Adorable, Miniature Drone Joins the International Space Station Crew

By Carl Engelking | July 18, 2017 12:52 pm

Say hello to JAXA’s Int-Ball. (Credit: JAXA)

An adorable documentarian has joined the International Space Station crew.

The Japanese Aerospace Exploration Agency (JAXA) recently shipped its spherical camera drone to the ISS—thank you, SpaceX—to serve as another set of eyes and ears for ground control. It’s called the JEM Internal Ball Camera, but everyone’s referring to the little feller as “Int-Ball.” Last week, JAXA released the first images of Int-Ball on the job.

The ISS crew spends a lot of time in front of cameras; in fact, JAXA estimates that photography consumes 10 percent of ISS crew members’ working hours. Int-Ball’s mission is to cut photo-taking and filming time down to zero, leaving the crew to focus on other important tasks. To do this, Int-Ball can autonomously float to and fro in zero gravity, and ground-based crew members at the JAXA Tsukuba Space Center can remotely take control of the drone and gather photos and video.

Int-Ball is tiny, and it can easily float over an astronaut’s shoulder, granting ground control the same viewpoint. JAXA hopes that Int-Ball’s maneuverability will make ground-to-space collaboration easier. Int-Ball was constructed with JAXA’s “all-in-one” miniaturized attitude control sensors and actuators. To get around, internal reaction wheels located on three axes spin at a high rate of speed. Then, magnetic brakes bring the wheel to a halt, generating inertial force. Internal accelerators and gyroscopes control how fast each wheel spins and when the brakes are applied.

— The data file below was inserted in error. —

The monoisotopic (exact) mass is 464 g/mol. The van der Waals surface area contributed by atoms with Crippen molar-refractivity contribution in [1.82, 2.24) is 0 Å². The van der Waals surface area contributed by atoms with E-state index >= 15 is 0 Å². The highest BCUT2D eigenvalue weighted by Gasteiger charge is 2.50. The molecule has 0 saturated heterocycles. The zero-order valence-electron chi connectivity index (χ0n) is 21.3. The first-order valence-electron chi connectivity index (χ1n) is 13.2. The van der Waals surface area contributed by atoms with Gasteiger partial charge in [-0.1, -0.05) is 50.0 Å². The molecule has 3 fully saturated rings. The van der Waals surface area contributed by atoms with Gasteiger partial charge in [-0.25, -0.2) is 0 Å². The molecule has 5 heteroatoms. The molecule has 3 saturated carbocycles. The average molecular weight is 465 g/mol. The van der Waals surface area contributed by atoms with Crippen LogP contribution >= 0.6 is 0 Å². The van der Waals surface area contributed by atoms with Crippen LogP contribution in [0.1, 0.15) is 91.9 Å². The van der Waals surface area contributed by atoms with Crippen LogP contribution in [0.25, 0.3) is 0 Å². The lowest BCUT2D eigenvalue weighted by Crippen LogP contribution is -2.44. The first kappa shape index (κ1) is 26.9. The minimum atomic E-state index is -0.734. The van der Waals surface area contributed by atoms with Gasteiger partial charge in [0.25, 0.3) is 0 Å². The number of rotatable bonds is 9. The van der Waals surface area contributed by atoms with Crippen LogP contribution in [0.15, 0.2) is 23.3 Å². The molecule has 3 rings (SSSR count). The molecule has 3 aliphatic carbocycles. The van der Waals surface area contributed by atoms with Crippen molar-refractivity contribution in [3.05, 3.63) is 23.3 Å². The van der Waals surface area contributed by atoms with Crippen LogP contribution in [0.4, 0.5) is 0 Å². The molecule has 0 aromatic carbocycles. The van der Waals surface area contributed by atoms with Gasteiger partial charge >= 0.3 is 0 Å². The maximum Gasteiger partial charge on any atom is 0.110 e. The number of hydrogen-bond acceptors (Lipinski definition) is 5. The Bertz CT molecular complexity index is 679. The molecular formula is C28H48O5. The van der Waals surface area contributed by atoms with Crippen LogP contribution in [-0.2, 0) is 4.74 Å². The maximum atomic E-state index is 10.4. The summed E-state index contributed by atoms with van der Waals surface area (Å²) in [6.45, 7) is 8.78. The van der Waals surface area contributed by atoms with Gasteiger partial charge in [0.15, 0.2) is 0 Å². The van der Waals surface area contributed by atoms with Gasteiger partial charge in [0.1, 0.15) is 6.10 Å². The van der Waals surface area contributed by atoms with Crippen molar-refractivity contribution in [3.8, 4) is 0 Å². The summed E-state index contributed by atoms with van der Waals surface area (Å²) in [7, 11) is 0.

(Credit: JAXA)

(Credit: JAXA)

JAXA says the same technology could be used for small satellites, drone flight stabilizers or modular robotic systems. Given Int-Ball’s anthropomorphic features, it wouldn’t be surprising if the ISS crew comes up with a more affectionate moniker for the device as it spends more time with the team.

Astronauts Peggy Whitson and Jack Fischer keep busy while Int-Ball watches. (Credit: JAXA/NASA)

Astronauts Peggy Whitson and Jack Fischer keep busy while Int-Ball watches. (Credit: JAXA/NASA)

CATEGORIZED UNDER: Space & Physics, top posts
MORE ABOUT: space exploration
  • Uncle Al


  • Erik Bosma

    Wonder how cute that robot would be if it had a laser or two installed.

  • Dennis Kilo Delta Arends

    yeah, so how does it know where it is inside the iss, if the gyros fix this drone in space, how does is not slam into the iss walls with 17,150 miles per hour…

    • OWilson

      I think you are talking about frames of reference, Foucault pendulum swings, absolute position, centrifugal force, Newton’s Bucket stuff.

      We don’t really understand these paradoxes, but Einstein and others, gave us the mathematics to explain how they act and make them work for us.

    • Erik Bosma

      Radar, sonics, etc…


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